The cyberpunk aesthetic rarely does anything for me now.
It’s overused these days, and it takes something pretty special to make a game stand out from the rest of the other moody neon-lit environments I’ve seen over the years.
The Ascent does just that by not only creating a world that’s been meticulously designed but also wrapping it around a genuinely entertaining and satisfying twin-stick shooter.
Its cover mechanic adds a nice verticality to what usually feels like a flat genre, and it’s really satisfying to take out a big gang of enemies single-handedly.
At the time of writing it’s still on Xbox Game Pass, so if you’re a subscriber you really have no excuse not to at least give it a whirl and see if it clicks with you too.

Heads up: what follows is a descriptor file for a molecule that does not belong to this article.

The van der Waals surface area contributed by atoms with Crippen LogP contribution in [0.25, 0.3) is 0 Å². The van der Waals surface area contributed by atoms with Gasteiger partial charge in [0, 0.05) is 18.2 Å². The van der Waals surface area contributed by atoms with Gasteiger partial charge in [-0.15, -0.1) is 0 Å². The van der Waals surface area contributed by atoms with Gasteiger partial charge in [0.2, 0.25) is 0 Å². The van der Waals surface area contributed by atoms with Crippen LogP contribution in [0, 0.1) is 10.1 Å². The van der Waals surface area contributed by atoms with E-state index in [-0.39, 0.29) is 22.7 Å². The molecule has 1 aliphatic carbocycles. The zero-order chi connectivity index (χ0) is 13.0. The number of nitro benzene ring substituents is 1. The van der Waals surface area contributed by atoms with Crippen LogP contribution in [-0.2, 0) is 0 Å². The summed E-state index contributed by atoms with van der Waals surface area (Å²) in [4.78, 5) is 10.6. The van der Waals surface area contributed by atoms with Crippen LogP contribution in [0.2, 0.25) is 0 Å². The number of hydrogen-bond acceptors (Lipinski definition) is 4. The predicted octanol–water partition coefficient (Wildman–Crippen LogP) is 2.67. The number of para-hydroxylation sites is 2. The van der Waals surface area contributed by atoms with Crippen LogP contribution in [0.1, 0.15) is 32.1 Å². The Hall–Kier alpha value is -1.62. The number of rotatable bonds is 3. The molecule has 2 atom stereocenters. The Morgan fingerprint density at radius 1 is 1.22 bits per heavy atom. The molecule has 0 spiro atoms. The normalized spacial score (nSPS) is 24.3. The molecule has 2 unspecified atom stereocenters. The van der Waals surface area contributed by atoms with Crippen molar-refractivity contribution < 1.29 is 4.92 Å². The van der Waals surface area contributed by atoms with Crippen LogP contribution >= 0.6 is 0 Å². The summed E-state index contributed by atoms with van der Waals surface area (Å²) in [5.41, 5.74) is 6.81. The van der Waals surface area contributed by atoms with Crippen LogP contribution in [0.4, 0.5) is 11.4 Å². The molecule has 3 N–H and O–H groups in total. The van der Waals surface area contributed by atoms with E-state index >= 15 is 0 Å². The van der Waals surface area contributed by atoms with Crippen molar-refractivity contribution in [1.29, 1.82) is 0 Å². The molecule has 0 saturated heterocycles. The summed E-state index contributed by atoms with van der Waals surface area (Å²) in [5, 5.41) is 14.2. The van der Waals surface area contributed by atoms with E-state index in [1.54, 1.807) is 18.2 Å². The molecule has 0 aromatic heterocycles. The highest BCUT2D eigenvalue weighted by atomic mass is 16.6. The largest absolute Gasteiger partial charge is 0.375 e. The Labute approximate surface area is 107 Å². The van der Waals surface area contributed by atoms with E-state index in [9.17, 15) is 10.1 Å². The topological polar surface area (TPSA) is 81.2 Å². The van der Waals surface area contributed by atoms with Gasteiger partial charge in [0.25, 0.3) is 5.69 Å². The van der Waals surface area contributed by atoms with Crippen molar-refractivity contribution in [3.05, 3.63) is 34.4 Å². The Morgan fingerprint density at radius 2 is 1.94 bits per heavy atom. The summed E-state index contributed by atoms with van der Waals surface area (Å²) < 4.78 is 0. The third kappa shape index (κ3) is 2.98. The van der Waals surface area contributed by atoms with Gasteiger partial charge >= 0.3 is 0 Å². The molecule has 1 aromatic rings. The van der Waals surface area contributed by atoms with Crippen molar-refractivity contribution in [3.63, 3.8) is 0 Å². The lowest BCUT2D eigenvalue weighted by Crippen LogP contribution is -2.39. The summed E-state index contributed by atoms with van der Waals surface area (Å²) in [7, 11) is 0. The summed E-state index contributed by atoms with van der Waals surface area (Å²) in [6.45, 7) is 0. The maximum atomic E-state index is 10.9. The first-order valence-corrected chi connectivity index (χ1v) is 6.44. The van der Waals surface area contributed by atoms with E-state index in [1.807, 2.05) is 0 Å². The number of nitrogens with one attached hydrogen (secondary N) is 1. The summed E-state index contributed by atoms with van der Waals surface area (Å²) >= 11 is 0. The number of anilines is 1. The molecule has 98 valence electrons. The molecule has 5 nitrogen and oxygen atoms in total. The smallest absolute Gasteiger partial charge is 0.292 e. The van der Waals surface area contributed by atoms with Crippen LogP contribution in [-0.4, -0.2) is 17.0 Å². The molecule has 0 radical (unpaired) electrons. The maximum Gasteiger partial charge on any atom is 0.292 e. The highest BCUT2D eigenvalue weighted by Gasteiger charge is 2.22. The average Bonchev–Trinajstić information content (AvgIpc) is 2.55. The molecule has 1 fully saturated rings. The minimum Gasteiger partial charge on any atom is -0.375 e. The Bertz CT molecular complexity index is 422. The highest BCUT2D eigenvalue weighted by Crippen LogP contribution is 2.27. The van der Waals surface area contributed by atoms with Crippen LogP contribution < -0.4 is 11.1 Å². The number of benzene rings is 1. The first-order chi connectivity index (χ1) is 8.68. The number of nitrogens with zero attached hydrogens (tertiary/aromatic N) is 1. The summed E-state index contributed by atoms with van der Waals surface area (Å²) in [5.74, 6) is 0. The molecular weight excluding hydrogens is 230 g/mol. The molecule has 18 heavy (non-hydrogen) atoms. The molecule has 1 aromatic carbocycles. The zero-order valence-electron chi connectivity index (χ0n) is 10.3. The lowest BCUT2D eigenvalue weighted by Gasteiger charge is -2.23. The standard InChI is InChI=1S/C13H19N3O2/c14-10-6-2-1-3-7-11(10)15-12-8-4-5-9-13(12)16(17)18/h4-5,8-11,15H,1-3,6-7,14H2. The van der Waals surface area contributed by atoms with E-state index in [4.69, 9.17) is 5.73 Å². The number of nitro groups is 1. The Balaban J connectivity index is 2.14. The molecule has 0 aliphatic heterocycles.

I’ve always been a fan of arcade racing games, going all the way back to the days of Out Run and Chase HQ.
Even those that are generally considered to be a bit rubbish, such as Cruis’n USA, still managed to find a way to hold my interest, and to this day I’ll happily boot one up, jam the accelerator down and fling myself around corners with reckless abandon.
Cruis’n Blast is the spiritual successor to Cruis’n USA, but the main difference is that it’s a genuinely brilliant game, rather than fun in an ironic way.
It provides the sort of arcade racing action that you probably picture in your head when you think of ‘90s arcade racers, when in reality they were never actually this over-the-top and exhilarating.
Cruis’n Blast starts you off with a range of fancy vehicles, but then quickly shifts over to silliness allowing you to race as the likes of a helicopter, a unicorn, a triceratops or a hammerhead shark.